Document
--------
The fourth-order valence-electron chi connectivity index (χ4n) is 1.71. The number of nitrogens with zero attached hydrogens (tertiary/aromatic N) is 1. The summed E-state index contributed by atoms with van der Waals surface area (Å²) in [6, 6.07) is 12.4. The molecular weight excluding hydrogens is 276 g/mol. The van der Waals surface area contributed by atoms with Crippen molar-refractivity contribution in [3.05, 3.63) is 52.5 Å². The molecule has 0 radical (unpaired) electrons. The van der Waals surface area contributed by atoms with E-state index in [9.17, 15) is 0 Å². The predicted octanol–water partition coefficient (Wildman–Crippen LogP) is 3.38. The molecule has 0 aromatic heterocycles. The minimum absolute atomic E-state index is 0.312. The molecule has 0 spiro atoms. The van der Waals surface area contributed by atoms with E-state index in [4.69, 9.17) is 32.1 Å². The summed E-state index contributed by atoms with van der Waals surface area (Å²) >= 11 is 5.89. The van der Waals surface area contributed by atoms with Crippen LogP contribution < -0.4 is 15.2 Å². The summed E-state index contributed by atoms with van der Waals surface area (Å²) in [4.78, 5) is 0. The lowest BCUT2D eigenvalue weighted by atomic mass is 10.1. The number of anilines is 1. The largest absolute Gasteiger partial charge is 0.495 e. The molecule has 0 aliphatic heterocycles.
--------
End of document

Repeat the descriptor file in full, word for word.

The fourth-order valence-electron chi connectivity index (χ4n) is 1.71. The number of nitrogens with zero attached hydrogens (tertiary/aromatic N) is 1. The summed E-state index contributed by atoms with van der Waals surface area (Å²) in [6, 6.07) is 12.4. The molecular weight excluding hydrogens is 276 g/mol. The van der Waals surface area contributed by atoms with Crippen molar-refractivity contribution in [3.05, 3.63) is 52.5 Å². The molecule has 0 radical (unpaired) electrons. The van der Waals surface area contributed by atoms with E-state index in [9.17, 15) is 0 Å². The predicted octanol–water partition coefficient (Wildman–Crippen LogP) is 3.38. The molecule has 0 aromatic heterocycles. The minimum absolute atomic E-state index is 0.312. The molecule has 0 spiro atoms. The van der Waals surface area contributed by atoms with E-state index in [4.69, 9.17) is 32.1 Å². The summed E-state index contributed by atoms with van der Waals surface area (Å²) >= 11 is 5.89. The van der Waals surface area contributed by atoms with Crippen LogP contribution < -0.4 is 15.2 Å². The summed E-state index contributed by atoms with van der Waals surface area (Å²) in [4.78, 5) is 0. The lowest BCUT2D eigenvalue weighted by atomic mass is 10.1. The number of anilines is 1. The largest absolute Gasteiger partial charge is 0.495 e. The molecule has 0 aliphatic heterocycles.